Austin Soldner and Michael Schaecher, the co-founders of the new sunglasses brand Futuremood, met at the newly formed San Francisco research and development lab created by the high-end audio tech developer Bose.
The two were tasked with working on Bose’s sunglasses wearable and bonded over a shared interest in sneakers and fashion. Over many conversations the two men realized there was an opportunity to use technology to rewrite the sunglasses playbook and launch the first new brand to the market since Oakley came on the scene.
There was also an opportunity to bring the materials science and tech-forward strategies that sneaker companies have developed to an industry that hadn’t seen any real technical revolutions in decades.
Enter Futuremood “Auras,” which the company bills as the first glasses scientifically tested and proven to alter your mood.
Using technology developed by the lens manufacturer Zeiss, Futuremood’s first glasses come in four colors — a relaxing green, a refreshing blue, an energizing red and a focusing yellow. The company is launching its eyewear in two styles, a boxy, chunky frame and a more traditional rounded frame.
Any mood-altering effects are thanks to Zeiss’ halochrome lens technology, which the lens manufacturer has been working with — and publishing papers on — to suss out the science behind its claims that the use of filtered light can change the way folks feel.
There’s some preliminary research that the company has done, but the science is still largely unproven (Zeiss conducted two studies at European universities).
Schaecher and Soldner are believers, and the two longtime tech execs see these lenses as a window into a wider world of material science experimentation and product development that they’re hoping to bring to market with Futuremood.
“If you think about sneakers and where Nike and Adidas got to where they are today, it was through innovation in product design and materials and branding and marketing and all of that had been missing from the sunglasses space,” Schaecher said.
The second marketing hire at Airbnb and the first marketing hire at the now-defunct Munchery, Schaecher knows a thing or two about branding. Meanwhile, Soldner, the founder of Playground.fm, and a former product designer at Jawbone, is the technical expert and lead designer for all of Futuremood’s frames.
“We really saw an opportunity to push the envelope in technical innovation and product innovation,” said Schaecher. “We have a backlog of stuff to push the envelope of what sunglasses are.”
One thing sunglasses are is a very very big business. Consumers spent $14.5 billion on sunglasses in 2018, according to the market research firm, Grand View Research.
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If Futuremood can capture even a fraction of that market with its unique spin on sunglasses, it’ll be in good shape.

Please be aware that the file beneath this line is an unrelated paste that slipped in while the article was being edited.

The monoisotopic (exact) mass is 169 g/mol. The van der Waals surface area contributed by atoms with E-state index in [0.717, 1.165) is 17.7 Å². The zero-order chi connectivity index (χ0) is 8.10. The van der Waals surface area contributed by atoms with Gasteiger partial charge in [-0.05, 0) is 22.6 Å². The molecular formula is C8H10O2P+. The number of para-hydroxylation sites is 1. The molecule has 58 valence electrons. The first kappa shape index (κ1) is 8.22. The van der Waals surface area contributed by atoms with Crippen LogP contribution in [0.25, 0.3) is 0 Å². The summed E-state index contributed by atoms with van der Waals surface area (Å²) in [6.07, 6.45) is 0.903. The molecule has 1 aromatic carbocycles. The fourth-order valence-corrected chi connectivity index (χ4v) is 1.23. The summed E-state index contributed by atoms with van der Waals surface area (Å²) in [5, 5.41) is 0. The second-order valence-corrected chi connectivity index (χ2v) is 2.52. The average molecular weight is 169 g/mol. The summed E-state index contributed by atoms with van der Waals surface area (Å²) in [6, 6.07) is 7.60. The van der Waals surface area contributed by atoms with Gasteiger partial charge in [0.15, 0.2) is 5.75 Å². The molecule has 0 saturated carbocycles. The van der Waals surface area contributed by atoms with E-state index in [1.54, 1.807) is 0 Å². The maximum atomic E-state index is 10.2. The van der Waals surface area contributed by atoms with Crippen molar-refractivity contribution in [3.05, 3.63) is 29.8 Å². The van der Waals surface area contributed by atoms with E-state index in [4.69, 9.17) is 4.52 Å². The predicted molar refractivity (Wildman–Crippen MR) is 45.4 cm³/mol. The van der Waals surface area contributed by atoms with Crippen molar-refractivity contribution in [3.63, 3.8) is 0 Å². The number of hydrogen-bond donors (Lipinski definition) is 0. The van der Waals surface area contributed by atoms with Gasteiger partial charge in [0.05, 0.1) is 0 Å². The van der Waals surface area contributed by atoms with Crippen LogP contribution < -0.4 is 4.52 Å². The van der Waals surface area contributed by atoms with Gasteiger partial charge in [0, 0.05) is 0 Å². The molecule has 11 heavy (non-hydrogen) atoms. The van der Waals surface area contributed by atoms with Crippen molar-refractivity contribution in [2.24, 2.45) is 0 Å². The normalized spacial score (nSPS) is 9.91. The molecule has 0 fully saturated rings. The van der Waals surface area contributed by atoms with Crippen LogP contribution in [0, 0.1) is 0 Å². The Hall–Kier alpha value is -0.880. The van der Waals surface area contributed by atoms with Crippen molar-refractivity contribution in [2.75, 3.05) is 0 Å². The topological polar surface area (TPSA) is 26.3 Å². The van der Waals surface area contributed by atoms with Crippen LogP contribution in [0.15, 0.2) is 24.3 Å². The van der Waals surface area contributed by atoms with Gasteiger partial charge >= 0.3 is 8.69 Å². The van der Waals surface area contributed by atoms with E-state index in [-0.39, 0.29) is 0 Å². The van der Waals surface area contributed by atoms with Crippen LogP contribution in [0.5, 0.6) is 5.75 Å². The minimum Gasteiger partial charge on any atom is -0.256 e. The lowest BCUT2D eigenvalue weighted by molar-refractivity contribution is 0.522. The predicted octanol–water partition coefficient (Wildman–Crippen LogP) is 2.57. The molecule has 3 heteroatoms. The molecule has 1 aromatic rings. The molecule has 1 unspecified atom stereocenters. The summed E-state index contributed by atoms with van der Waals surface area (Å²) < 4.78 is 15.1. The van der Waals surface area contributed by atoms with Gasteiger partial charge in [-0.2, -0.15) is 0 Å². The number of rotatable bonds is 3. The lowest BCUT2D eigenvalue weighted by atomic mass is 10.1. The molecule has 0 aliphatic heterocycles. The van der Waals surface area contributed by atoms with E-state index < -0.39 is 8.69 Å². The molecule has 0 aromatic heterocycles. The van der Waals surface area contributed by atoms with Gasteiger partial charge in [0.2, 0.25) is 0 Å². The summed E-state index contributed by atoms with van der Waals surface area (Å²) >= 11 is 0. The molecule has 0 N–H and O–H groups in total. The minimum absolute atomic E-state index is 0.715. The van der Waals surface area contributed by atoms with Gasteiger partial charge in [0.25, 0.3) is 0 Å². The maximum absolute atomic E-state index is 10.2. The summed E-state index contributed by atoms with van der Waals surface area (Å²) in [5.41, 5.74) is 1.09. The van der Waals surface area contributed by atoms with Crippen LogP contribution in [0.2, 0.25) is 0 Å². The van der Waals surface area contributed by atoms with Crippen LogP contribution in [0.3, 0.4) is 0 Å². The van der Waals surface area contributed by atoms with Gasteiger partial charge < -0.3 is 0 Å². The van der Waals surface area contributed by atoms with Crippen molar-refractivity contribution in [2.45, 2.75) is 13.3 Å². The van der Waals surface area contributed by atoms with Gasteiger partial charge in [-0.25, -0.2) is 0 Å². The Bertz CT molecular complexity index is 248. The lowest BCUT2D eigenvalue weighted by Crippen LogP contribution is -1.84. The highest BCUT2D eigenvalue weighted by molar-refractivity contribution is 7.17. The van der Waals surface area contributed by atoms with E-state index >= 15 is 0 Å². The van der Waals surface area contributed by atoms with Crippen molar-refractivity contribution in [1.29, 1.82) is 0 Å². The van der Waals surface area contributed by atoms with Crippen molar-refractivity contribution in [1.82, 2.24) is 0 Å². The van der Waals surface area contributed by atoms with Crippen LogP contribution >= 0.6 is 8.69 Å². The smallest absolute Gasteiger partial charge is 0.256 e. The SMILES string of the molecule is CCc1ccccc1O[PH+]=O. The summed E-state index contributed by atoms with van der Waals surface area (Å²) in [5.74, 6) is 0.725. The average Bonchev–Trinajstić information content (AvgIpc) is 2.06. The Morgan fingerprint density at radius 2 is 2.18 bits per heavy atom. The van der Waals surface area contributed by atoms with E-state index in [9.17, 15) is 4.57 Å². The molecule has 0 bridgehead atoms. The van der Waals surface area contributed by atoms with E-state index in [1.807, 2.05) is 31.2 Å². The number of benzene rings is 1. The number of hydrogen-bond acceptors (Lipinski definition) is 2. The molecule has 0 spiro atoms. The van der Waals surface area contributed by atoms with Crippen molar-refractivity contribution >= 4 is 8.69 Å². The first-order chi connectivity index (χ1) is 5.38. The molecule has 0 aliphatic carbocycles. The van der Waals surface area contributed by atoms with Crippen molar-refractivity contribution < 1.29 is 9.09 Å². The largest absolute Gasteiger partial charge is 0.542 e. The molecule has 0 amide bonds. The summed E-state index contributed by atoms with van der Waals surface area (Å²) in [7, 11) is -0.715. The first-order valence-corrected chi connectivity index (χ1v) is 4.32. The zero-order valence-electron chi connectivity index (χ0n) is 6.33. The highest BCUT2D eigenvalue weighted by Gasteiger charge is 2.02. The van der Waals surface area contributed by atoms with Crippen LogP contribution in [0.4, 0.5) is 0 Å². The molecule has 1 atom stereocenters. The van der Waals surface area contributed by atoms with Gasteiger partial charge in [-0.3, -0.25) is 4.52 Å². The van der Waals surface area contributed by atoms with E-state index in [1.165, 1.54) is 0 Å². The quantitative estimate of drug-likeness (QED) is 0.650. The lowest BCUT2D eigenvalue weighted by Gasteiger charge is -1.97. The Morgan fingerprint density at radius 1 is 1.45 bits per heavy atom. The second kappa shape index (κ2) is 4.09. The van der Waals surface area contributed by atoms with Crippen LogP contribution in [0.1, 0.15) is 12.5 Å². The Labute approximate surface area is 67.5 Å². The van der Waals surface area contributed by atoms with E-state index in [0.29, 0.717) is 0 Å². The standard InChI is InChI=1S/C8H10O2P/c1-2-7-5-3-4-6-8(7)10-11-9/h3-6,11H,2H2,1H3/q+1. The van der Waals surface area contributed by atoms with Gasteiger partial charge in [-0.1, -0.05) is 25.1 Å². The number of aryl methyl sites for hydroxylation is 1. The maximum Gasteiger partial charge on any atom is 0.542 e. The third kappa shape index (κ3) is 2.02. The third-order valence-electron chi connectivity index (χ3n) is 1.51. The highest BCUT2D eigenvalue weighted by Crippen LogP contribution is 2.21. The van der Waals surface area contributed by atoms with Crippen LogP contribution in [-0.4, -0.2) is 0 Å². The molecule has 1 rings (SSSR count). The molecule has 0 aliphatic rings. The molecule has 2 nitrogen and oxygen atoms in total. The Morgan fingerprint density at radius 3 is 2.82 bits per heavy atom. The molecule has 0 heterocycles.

As with any good direct to consumer product, Futuremood’s difference begins with its packaging. Tapping in to the mood-altering “wearable drugs” aesthetic, the company’s product is packaged in boxes with the same bright hues as the sunglasses. Inside there’s a cloth to clean the glasses, a velvet pouch to hold them and a scented pack of incense matches and a vaguely tarot-esque card with information about the glasses and the sensation they’re meant to evoke (there’s even a Spotify playlist to listen to).
In an email, Schaecher described the sensation as “not as subtle as CBD, but not as strong as a shot of tequila or glass of Rosé.
“Austin and I are really into different ways of self care and taking moments and… we thought there was an opportunity to bring delight and joy,” with the packaging, Schaecher said. “We don’t expect people to be firing up Spotify playlists and incense matches every time they wear things.”
Futuremood has been mostly bootstrapped to date, and like everything else in the year of our Lord 2020, the company’s plans were pushed back by the coronavirus pandemic.
“Our lenses are made in Zeiss’ Italian factory and the glasses were made outside of Shenzhen,” said Schaecher. “We quarantined the first order for two weeks. Zeiss was right in that region of Italy that was getting hit hard. We’ve been delaying since then. It’s hard to put into words what it’s like to grind on something for eighteen months… and then have to delay launching.”
Even with the pandemic, though, the company moved ahead with the design for its second product, and that gives a hint for where Schaecher and Soldner want to go with their business. “We have our second product line and that is not mood-altering glasses,” said Schaecher. “That’s a traditional sunglasses line that uses titanium alloy metals that are more commonly seen in aerospace than in eyewear.”
The design aesthetic is also more in the luxury vein, which Schaecher teased was akin to something that would be more at home in a Cartier showroom rather than a direct to consumer brand’s digital storefront.
Right now, the company is going direct to consumers through its website, but it’s looking at the potential for some retail collaborations and field marketing when the country opens back up for business.
As for the mood-altering effects and whether “wearable drug” can win market share, Schaecher is pretty optimistic. “People definitely have reactions,” he said. “It’s a fun, new thing that’s never existed before.”
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